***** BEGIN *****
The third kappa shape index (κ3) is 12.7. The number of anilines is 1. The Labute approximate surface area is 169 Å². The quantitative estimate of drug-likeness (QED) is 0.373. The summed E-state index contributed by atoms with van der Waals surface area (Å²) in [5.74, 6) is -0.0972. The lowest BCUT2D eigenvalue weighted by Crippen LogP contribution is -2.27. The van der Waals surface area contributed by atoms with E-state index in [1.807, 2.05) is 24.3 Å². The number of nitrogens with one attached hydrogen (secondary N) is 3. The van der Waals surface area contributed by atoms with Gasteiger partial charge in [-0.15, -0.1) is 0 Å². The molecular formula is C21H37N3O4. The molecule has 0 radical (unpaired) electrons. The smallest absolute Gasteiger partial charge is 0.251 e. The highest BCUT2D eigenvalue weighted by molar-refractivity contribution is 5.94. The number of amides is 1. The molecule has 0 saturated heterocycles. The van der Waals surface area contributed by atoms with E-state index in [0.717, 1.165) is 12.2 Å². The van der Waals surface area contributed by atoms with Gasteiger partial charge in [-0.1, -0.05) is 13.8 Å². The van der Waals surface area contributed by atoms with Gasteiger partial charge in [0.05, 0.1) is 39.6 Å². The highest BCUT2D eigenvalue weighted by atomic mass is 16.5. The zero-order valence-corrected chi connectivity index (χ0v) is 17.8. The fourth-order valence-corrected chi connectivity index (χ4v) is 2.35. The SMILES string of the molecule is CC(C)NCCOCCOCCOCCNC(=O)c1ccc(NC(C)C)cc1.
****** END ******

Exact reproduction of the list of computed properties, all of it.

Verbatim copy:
The third kappa shape index (κ3) is 12.7. The number of anilines is 1. The Labute approximate surface area is 169 Å². The quantitative estimate of drug-likeness (QED) is 0.373. The summed E-state index contributed by atoms with van der Waals surface area (Å²) in [5.74, 6) is -0.0972. The lowest BCUT2D eigenvalue weighted by Crippen LogP contribution is -2.27. The van der Waals surface area contributed by atoms with E-state index in [1.807, 2.05) is 24.3 Å². The number of nitrogens with one attached hydrogen (secondary N) is 3. The van der Waals surface area contributed by atoms with Gasteiger partial charge in [-0.15, -0.1) is 0 Å². The molecular formula is C21H37N3O4. The molecule has 0 radical (unpaired) electrons. The smallest absolute Gasteiger partial charge is 0.251 e. The highest BCUT2D eigenvalue weighted by molar-refractivity contribution is 5.94. The number of amides is 1. The molecule has 0 saturated heterocycles. The van der Waals surface area contributed by atoms with E-state index in [0.717, 1.165) is 12.2 Å². The van der Waals surface area contributed by atoms with Gasteiger partial charge in [-0.1, -0.05) is 13.8 Å². The van der Waals surface area contributed by atoms with Gasteiger partial charge in [0.05, 0.1) is 39.6 Å². The highest BCUT2D eigenvalue weighted by atomic mass is 16.5. The zero-order valence-corrected chi connectivity index (χ0v) is 17.8. The fourth-order valence-corrected chi connectivity index (χ4v) is 2.35. The SMILES string of the molecule is CC(C)NCCOCCOCCOCCNC(=O)c1ccc(NC(C)C)cc1.